Mohamed Abu Shawish discusses some of the core challenges facing rare disease patients in the GCC region and how Kyowa Kirin is engaging in multi-stakeholder partnerships across the healthcare sector to help solve them.


Having been in your current role for a few months now, what has been at the top of your agenda?

In terms of priorities, as a company, we are looking to have a deeper understanding of the patient journey. As much as we know about the conditions that our medicines treat, the healthcare professionals, and even more so the patients and their carers have the most up-to-date information as well as real-life experiences. Therefore, we must always listen to them. As soon as we gain this deeper understanding, we will know the pain points and the areas where we can best leverage our strengths for the best impact. Once we have established ourselves as the foremost industry partner, and expanded our knowledge base, all other aspects will naturally align harmoniously.


How did your career journey evolve to reach this point?

I began working in the pharmaceutical industry more than 19 years ago. I spent around 10 years with Roche where my last role was franchise manager for oncology, but I worked in areas such as rheumatology, nephrology, and haematology. So, it was a good period in terms of gaining experience and exposure in a bevvy of different therapeutic fields.

Afterwards, I moved to Alexion Pharma where my interest in rare diseases started. During that time, I worked with several rare conditions and learned about the suffering of patients and the journey they must go through for diagnosis and to receive the needed treatment. Rare diseases are a challenge for the healthcare industry in terms of the availability of drugs, education, awareness, and referral to an expert in a timely manner.

Next, I moved to Sanofi Genzyme working with rare diseases again,  specifically oncology and haematological rare conditions. After around two years I moved to Kyowa Kirin and a few months ago I was appointed as Cluster General Manager for the GCC. The role here attracted me as we work with rare conditions where there are major unmet needs. These include X-linked hypophosphatemia, or XLH, which impacts children and adults in the region, as well as Cutaneous T-cell lymphoma (CTCL), a rare type of cancer. It is a compelling calling for me and a cause worth fighting for.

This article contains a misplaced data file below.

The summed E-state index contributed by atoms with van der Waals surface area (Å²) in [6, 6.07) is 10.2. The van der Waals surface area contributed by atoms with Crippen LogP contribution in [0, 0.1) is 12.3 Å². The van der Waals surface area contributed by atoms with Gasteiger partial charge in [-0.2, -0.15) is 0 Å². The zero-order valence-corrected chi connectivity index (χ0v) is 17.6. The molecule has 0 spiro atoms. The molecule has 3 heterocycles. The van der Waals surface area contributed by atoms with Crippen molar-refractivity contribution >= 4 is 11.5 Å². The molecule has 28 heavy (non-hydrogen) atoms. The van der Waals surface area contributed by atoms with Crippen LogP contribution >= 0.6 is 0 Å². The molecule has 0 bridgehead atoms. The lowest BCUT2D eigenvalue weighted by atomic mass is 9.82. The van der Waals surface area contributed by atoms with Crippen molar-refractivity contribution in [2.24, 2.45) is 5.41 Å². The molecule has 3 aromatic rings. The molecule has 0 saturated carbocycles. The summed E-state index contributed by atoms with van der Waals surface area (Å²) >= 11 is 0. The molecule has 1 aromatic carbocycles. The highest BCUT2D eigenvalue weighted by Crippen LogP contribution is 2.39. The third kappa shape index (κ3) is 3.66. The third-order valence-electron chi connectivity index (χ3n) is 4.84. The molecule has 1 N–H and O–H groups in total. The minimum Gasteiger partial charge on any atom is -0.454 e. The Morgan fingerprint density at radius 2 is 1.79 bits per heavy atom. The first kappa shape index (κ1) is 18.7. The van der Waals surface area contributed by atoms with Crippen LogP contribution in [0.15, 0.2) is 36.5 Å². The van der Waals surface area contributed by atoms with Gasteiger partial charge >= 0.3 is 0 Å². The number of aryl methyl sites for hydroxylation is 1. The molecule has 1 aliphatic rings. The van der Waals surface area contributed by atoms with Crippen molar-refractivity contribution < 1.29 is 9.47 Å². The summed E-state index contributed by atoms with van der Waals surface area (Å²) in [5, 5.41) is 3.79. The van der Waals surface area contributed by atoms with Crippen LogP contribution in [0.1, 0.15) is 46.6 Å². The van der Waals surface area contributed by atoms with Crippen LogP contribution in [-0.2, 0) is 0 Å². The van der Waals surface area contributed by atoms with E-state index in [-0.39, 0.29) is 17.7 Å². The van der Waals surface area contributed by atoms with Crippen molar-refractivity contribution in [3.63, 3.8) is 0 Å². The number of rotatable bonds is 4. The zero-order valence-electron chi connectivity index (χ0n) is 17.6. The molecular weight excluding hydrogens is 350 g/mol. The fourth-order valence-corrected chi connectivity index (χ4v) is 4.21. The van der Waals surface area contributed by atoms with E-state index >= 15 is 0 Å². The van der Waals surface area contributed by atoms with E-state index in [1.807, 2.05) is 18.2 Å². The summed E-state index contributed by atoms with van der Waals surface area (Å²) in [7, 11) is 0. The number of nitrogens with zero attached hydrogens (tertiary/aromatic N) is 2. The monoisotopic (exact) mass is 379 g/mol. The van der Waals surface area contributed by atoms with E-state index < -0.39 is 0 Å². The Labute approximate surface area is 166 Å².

Today Kyowa Kirin is aiming to be a leading partner in the healthcare market to ensure that patients are diagnosed faster and are able to receive appropriate care early enough to reduce complications and improve quality of life.


What do you see as the leading challenges within the rare disease field in the region?

What we face in the GCC region in terms of rare condition challenges is not overly different to the rest of the world. The first is the long delay to diagnosis. In many cases, patients have no choice but to wait years before they receive the correct diagnosis. This is mainly due to the fact that healthcare professionals do not see these cases very often, which means that more time is required to refer them to the correct specialist. Therefore, we must work with HCPs, so that patients are referred in the right direction as soon as possible.

The second challenge is the lack of availability of rare disease treatments. Due to the limited number of rare disease patients, treatments are often not easily accessible. Therefore, ensuring widespread market access across the region becomes a paramount priority.

We also have obstacles that are unique to the region. For example, we have a lack of diagnostic capabilities so it can take time for patients to receive results. Furthermore, the region is heterogeneous, and for some, separate capabilities, amenities, and systems exist between different regions of the same country. Therefore, we must work with all the relevant stakeholders to try and establish seamless a patient journey throughout the GCC.


How do you ensure that you are a leading partner in the healthcare industry?

One of the biggest ways is through disease awareness and education. This ensures that there are enough capabilities and tools in the healthcare system so that healthcare professionals can recognise the signs and symptoms and refer patients. This is more than just education, but includes the provision of diagnostic tools, such as genetic testing technology. This is not yet present in every location.

It is important that if a patient is diagnosed, the treatment is always readily available, so we are working with the relevant stakeholders, such as payers, doctors, other HCPs, and local partners that assist us in each market. Continuity of treatment is a crucial step as we are dealing with a small number of patients. So, it is not straightforward that the drug is just there waiting. Equally, quality is a pillar of our operations in Kyowa Kirin, from production to distribution and storage.